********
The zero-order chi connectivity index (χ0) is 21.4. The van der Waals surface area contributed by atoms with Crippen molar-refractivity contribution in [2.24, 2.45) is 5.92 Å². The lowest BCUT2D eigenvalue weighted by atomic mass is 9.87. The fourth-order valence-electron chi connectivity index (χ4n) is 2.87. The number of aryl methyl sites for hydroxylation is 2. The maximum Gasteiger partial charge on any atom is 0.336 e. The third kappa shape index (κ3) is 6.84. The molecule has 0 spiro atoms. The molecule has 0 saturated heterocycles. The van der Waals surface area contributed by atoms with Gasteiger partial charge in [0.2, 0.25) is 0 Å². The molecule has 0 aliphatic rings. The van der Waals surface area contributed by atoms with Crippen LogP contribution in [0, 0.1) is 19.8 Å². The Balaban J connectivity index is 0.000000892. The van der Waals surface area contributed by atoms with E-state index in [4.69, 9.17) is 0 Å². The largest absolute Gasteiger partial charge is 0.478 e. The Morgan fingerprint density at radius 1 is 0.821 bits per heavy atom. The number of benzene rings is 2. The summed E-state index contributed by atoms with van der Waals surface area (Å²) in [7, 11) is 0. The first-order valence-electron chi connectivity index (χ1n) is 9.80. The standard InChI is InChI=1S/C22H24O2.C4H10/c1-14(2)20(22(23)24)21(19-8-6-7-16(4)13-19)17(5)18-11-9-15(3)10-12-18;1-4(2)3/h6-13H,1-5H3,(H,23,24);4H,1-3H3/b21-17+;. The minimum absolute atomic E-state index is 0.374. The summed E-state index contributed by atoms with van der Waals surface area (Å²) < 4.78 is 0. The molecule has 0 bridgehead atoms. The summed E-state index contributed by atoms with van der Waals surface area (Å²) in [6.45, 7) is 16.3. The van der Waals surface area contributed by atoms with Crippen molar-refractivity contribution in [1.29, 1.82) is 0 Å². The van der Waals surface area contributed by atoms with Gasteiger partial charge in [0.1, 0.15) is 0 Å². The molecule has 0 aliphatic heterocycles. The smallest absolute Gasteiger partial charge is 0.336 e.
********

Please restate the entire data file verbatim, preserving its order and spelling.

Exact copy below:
The zero-order chi connectivity index (χ0) is 21.4. The van der Waals surface area contributed by atoms with Crippen molar-refractivity contribution in [2.24, 2.45) is 5.92 Å². The lowest BCUT2D eigenvalue weighted by atomic mass is 9.87. The fourth-order valence-electron chi connectivity index (χ4n) is 2.87. The number of aryl methyl sites for hydroxylation is 2. The maximum Gasteiger partial charge on any atom is 0.336 e. The third kappa shape index (κ3) is 6.84. The molecule has 0 spiro atoms. The molecule has 0 saturated heterocycles. The van der Waals surface area contributed by atoms with Gasteiger partial charge in [0.2, 0.25) is 0 Å². The molecule has 0 aliphatic rings. The van der Waals surface area contributed by atoms with Crippen LogP contribution in [0, 0.1) is 19.8 Å². The Balaban J connectivity index is 0.000000892. The van der Waals surface area contributed by atoms with E-state index in [4.69, 9.17) is 0 Å². The largest absolute Gasteiger partial charge is 0.478 e. The Morgan fingerprint density at radius 1 is 0.821 bits per heavy atom. The number of benzene rings is 2. The summed E-state index contributed by atoms with van der Waals surface area (Å²) in [7, 11) is 0. The first-order valence-electron chi connectivity index (χ1n) is 9.80. The standard InChI is InChI=1S/C22H24O2.C4H10/c1-14(2)20(22(23)24)21(19-8-6-7-16(4)13-19)17(5)18-11-9-15(3)10-12-18;1-4(2)3/h6-13H,1-5H3,(H,23,24);4H,1-3H3/b21-17+;. The minimum absolute atomic E-state index is 0.374. The summed E-state index contributed by atoms with van der Waals surface area (Å²) < 4.78 is 0. The molecule has 0 bridgehead atoms. The summed E-state index contributed by atoms with van der Waals surface area (Å²) in [6.45, 7) is 16.3. The van der Waals surface area contributed by atoms with Crippen molar-refractivity contribution in [1.29, 1.82) is 0 Å². The van der Waals surface area contributed by atoms with Gasteiger partial charge in [0.1, 0.15) is 0 Å². The molecule has 0 aliphatic heterocycles. The smallest absolute Gasteiger partial charge is 0.336 e.